• Your code must compile using the Xilinx tools installed on the ecs-network class server.
  • Learn MAC source addresses
    • Save the MAC address and source port of all incoming packets in a forwarding table
    • The switch must be able to learn at least 16 MAC addresses
    • If the forwarding table fills up, old entries should be removed in a round-robin fashion to make space for new addresses.
    • For simplicity, old entires in your forwarding table do not have to expire. (A real switch would clear an entry after approximately 5 minutes)
  • Lookup MAC destination addresses via forwarding table
    • If the address is known (hit), then the packet should only be forwarded to that port. (You can count a packet addressed to the broadcast address as a "hit", so that hits+misses=total packets received by the switch)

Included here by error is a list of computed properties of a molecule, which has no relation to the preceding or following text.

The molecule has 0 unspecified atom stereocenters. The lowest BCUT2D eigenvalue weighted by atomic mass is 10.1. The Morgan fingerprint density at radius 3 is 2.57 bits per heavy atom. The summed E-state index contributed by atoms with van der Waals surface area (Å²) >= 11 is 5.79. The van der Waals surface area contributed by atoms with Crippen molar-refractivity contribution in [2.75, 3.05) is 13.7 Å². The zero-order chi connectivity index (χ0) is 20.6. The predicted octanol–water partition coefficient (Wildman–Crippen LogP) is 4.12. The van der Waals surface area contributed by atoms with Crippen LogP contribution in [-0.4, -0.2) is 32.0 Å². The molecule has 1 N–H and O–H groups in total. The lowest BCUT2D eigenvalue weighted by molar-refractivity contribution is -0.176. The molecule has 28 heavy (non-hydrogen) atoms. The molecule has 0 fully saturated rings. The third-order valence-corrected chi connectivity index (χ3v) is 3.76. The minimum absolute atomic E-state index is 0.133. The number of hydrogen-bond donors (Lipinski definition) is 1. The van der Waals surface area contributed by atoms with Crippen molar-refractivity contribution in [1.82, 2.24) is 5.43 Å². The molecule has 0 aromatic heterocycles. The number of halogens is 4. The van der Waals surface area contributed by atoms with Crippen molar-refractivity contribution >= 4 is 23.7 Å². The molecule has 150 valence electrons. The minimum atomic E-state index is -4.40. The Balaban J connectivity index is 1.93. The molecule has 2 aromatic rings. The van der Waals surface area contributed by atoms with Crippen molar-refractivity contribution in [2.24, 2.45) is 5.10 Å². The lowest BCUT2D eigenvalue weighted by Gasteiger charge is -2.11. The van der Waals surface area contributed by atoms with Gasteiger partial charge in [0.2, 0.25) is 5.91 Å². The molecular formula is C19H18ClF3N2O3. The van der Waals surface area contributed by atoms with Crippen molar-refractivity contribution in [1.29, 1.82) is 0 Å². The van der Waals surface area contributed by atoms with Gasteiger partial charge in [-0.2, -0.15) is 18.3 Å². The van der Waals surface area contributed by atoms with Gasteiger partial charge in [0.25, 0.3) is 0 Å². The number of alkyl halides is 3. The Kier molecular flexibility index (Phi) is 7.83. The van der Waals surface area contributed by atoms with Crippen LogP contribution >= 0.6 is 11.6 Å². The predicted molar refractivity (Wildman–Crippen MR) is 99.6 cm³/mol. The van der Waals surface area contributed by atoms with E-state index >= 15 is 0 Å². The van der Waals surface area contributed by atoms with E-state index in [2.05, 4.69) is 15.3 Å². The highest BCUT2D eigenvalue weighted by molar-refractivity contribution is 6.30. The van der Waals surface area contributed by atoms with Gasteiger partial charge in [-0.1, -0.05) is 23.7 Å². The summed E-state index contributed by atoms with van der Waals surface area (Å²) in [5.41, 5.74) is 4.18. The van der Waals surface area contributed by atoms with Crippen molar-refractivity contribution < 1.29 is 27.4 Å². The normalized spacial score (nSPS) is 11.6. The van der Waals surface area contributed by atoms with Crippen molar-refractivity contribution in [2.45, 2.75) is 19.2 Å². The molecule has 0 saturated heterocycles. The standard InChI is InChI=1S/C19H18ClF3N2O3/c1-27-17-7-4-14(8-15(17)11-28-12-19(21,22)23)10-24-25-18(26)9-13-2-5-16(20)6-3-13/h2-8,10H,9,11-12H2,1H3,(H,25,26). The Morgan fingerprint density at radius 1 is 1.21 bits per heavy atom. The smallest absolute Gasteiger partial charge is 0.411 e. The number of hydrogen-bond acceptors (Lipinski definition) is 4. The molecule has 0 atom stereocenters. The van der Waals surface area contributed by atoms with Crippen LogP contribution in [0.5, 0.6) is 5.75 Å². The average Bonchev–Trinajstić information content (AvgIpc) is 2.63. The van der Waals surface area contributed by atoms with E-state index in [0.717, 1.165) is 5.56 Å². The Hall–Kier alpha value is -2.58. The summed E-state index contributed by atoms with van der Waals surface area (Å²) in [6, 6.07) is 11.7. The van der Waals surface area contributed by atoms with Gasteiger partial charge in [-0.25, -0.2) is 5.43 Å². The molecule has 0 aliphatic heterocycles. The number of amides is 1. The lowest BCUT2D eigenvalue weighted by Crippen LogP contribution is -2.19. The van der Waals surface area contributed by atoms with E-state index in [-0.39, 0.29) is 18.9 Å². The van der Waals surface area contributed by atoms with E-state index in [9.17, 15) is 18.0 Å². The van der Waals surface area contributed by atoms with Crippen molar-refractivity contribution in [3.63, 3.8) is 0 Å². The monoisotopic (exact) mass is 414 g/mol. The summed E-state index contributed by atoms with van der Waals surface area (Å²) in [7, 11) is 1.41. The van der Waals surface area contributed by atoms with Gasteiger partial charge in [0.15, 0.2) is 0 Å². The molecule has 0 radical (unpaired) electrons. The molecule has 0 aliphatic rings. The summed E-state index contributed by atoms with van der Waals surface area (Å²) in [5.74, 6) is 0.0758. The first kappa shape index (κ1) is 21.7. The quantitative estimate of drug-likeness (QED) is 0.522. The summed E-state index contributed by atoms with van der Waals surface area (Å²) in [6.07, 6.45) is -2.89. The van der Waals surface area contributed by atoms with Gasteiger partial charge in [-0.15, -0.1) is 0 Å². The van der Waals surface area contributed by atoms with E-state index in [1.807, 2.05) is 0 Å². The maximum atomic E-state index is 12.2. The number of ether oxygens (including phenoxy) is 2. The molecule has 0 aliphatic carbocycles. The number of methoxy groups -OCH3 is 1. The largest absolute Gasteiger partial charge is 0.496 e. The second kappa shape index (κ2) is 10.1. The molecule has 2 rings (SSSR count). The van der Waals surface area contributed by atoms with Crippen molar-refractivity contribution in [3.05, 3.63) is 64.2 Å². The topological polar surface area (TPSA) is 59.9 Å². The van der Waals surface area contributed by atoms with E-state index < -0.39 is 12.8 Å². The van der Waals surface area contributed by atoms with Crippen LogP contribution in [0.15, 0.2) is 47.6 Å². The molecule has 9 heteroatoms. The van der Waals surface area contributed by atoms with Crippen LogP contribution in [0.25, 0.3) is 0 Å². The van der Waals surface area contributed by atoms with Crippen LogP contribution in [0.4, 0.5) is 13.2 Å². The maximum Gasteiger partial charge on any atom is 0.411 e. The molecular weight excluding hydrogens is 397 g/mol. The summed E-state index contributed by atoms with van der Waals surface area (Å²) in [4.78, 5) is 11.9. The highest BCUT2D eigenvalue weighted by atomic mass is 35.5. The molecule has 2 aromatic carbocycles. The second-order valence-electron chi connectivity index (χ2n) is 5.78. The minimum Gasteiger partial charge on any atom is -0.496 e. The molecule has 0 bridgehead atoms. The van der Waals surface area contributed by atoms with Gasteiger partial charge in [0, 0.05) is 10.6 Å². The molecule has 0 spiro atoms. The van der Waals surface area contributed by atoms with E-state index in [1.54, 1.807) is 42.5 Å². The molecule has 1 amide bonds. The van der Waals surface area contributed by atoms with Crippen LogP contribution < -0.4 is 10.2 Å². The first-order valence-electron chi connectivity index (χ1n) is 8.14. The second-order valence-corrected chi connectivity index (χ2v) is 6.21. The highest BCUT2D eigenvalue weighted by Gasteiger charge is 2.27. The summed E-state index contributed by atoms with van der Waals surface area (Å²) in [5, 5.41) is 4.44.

• If the address is unknown (miss), then the packet should be forwarded to all ports except the source port (as was done in the hub project)
    • The number of table hits and misses should be maintained in counters
  • Broadcast packets
    • Ethernet packets with the Broadcast MAC address should be forwarded out all ports except the source port.
  • CPU Queues
    • Packets from the CPU queues should be discarded by setting the output queue bitvector to zero. Incoming packets should not be sent to CPU queues.
  • Low-Level Software Control
    • Specific elements of your switch should be readable and writeable in software via the low-level regread / regwrite utilities (See Hardware Common Tasks). These elements are:
      • Your switch forwarding table.
      • Count of forwarding table hits / misses
    • The specific register interface that your switch (and eventually, your router) must implement is specified on the Register Map page. For this switch project, you should carefully read and implement the interface specified in the "Switch Output Port Lookup module registers" and "Reading/Writing Tables" section.